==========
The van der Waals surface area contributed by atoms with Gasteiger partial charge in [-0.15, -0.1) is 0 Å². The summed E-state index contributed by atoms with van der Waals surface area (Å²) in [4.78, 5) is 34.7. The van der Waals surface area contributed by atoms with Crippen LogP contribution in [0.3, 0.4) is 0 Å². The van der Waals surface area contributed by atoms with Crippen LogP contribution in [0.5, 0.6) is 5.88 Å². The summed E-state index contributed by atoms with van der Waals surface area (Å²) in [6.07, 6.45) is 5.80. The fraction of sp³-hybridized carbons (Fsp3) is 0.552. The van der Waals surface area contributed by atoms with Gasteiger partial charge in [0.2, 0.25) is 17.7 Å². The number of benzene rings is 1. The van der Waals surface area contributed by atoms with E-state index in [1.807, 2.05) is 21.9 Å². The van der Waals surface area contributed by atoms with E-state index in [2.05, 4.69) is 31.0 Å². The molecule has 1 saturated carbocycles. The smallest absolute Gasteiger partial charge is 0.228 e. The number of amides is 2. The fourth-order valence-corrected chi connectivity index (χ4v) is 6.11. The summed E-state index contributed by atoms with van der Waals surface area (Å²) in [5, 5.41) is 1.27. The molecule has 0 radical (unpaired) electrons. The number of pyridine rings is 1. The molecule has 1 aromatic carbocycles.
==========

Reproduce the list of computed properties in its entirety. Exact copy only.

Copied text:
The van der Waals surface area contributed by atoms with Gasteiger partial charge in [-0.15, -0.1) is 0 Å². The summed E-state index contributed by atoms with van der Waals surface area (Å²) in [4.78, 5) is 34.7. The van der Waals surface area contributed by atoms with Crippen LogP contribution in [0.3, 0.4) is 0 Å². The van der Waals surface area contributed by atoms with Crippen LogP contribution in [0.5, 0.6) is 5.88 Å². The summed E-state index contributed by atoms with van der Waals surface area (Å²) in [6.07, 6.45) is 5.80. The fraction of sp³-hybridized carbons (Fsp3) is 0.552. The van der Waals surface area contributed by atoms with Gasteiger partial charge in [0.2, 0.25) is 17.7 Å². The number of benzene rings is 1. The van der Waals surface area contributed by atoms with E-state index in [1.807, 2.05) is 21.9 Å². The van der Waals surface area contributed by atoms with E-state index in [2.05, 4.69) is 31.0 Å². The molecule has 1 saturated carbocycles. The smallest absolute Gasteiger partial charge is 0.228 e. The number of amides is 2. The fourth-order valence-corrected chi connectivity index (χ4v) is 6.11. The summed E-state index contributed by atoms with van der Waals surface area (Å²) in [5, 5.41) is 1.27. The molecule has 0 radical (unpaired) electrons. The number of pyridine rings is 1. The molecule has 1 aromatic carbocycles.